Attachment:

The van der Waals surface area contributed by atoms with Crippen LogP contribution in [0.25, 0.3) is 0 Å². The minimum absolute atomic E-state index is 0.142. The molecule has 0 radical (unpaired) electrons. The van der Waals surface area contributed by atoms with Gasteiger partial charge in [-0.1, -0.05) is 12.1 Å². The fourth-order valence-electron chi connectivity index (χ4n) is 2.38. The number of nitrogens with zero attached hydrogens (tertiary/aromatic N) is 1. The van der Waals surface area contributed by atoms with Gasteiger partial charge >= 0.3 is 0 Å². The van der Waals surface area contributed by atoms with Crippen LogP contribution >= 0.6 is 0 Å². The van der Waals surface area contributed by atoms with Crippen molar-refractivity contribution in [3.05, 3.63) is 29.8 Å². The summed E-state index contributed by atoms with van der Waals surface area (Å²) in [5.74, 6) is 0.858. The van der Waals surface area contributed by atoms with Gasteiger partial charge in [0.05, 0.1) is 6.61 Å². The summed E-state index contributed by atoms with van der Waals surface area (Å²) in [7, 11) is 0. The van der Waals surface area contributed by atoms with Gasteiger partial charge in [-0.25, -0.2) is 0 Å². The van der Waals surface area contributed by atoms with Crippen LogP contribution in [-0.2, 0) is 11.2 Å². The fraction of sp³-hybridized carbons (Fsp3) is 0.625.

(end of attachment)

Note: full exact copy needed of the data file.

The van der Waals surface area contributed by atoms with Crippen LogP contribution in [0.25, 0.3) is 0 Å². The minimum absolute atomic E-state index is 0.142. The molecule has 0 radical (unpaired) electrons. The van der Waals surface area contributed by atoms with Gasteiger partial charge in [-0.1, -0.05) is 12.1 Å². The fourth-order valence-electron chi connectivity index (χ4n) is 2.38. The number of nitrogens with zero attached hydrogens (tertiary/aromatic N) is 1. The van der Waals surface area contributed by atoms with Gasteiger partial charge >= 0.3 is 0 Å². The van der Waals surface area contributed by atoms with Crippen LogP contribution >= 0.6 is 0 Å². The van der Waals surface area contributed by atoms with Crippen molar-refractivity contribution in [3.05, 3.63) is 29.8 Å². The summed E-state index contributed by atoms with van der Waals surface area (Å²) in [5.74, 6) is 0.858. The van der Waals surface area contributed by atoms with Gasteiger partial charge in [0.05, 0.1) is 6.61 Å². The summed E-state index contributed by atoms with van der Waals surface area (Å²) in [7, 11) is 0. The van der Waals surface area contributed by atoms with Gasteiger partial charge in [-0.25, -0.2) is 0 Å². The van der Waals surface area contributed by atoms with Crippen LogP contribution in [-0.2, 0) is 11.2 Å². The fraction of sp³-hybridized carbons (Fsp3) is 0.625.